I created the transient systemd timer with the command:
systemd-run --collect --unit=alarm-clock --on-active="1h" --timer-property=WakeSystem=true flatpak run io.bassi.Amberol /home/user/Music/test.flac
WakeSystem=true the timer does not count down when the system is suspended.
systemctl list-timers --all shows the timer still having almost 1h left.
Transient timer file content
# This is a transient unit file, created programmatically via the systemd API. Do not edit. [Unit] Description=/usr/bin/flatpak run io.bassi.Amberol /home/user/Music/test.flac CollectMode=inactive-or-failed [Timer] OnActiveSec=1h WakeSystem=yes RemainAfterElapse=no
Any idea on how to debug this?
The command also didn’t run after timer elapsed on a waking system… but at least it counted down.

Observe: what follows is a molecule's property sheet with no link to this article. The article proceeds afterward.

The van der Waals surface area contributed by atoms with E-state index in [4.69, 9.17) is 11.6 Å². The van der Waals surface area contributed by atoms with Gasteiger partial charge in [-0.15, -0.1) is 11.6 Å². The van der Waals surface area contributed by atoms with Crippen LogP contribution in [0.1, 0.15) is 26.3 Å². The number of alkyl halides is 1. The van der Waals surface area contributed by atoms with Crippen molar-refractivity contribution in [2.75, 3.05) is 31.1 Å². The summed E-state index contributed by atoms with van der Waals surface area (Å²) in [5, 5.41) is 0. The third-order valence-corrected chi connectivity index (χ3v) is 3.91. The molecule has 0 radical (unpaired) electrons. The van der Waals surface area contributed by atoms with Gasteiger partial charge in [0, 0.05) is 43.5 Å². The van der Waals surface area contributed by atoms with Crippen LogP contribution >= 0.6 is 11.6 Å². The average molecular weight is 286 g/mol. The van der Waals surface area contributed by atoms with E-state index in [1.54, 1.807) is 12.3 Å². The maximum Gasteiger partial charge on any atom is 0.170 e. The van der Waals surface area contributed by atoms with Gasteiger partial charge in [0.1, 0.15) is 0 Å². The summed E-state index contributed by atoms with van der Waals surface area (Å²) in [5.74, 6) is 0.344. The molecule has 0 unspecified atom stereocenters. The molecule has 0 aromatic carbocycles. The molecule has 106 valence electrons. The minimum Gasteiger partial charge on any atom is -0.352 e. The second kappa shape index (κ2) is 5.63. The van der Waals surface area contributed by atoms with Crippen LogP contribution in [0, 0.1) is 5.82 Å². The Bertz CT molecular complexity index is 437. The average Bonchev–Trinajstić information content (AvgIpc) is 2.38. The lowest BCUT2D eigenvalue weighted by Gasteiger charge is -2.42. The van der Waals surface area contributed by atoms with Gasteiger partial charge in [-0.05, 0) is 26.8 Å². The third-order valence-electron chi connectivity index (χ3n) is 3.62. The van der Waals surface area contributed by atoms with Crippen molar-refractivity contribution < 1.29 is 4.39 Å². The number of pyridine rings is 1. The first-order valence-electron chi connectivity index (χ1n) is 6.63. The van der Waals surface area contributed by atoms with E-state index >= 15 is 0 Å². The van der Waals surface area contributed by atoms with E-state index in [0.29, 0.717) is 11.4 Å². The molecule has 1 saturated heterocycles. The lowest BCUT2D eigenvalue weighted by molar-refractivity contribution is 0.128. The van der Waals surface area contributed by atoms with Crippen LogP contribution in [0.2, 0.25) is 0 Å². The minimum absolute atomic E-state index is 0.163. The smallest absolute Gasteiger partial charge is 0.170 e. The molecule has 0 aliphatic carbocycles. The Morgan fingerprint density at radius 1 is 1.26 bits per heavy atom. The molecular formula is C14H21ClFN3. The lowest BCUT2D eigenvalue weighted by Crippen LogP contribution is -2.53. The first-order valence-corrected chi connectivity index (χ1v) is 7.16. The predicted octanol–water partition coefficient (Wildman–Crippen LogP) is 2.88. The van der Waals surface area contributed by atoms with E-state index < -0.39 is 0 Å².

Solved this. The combination of Wayland app and system unit is bad  . Newer systemd version will allow WakeSystem with --user.
Though I don’t know why systemd wouldn’t just ask for sudo password instead of failing when certain operations require privilege. (So that I could specify --user and also set wake system.)
The clocks work as expected when queried with Python (suspended 40s in below).
>>> time.clock_gettime(time.CLOCK_MONOTONIC) 494.535988456 >>> time.clock_gettime(time.CLOCK_BOOTTIME) 546.947069797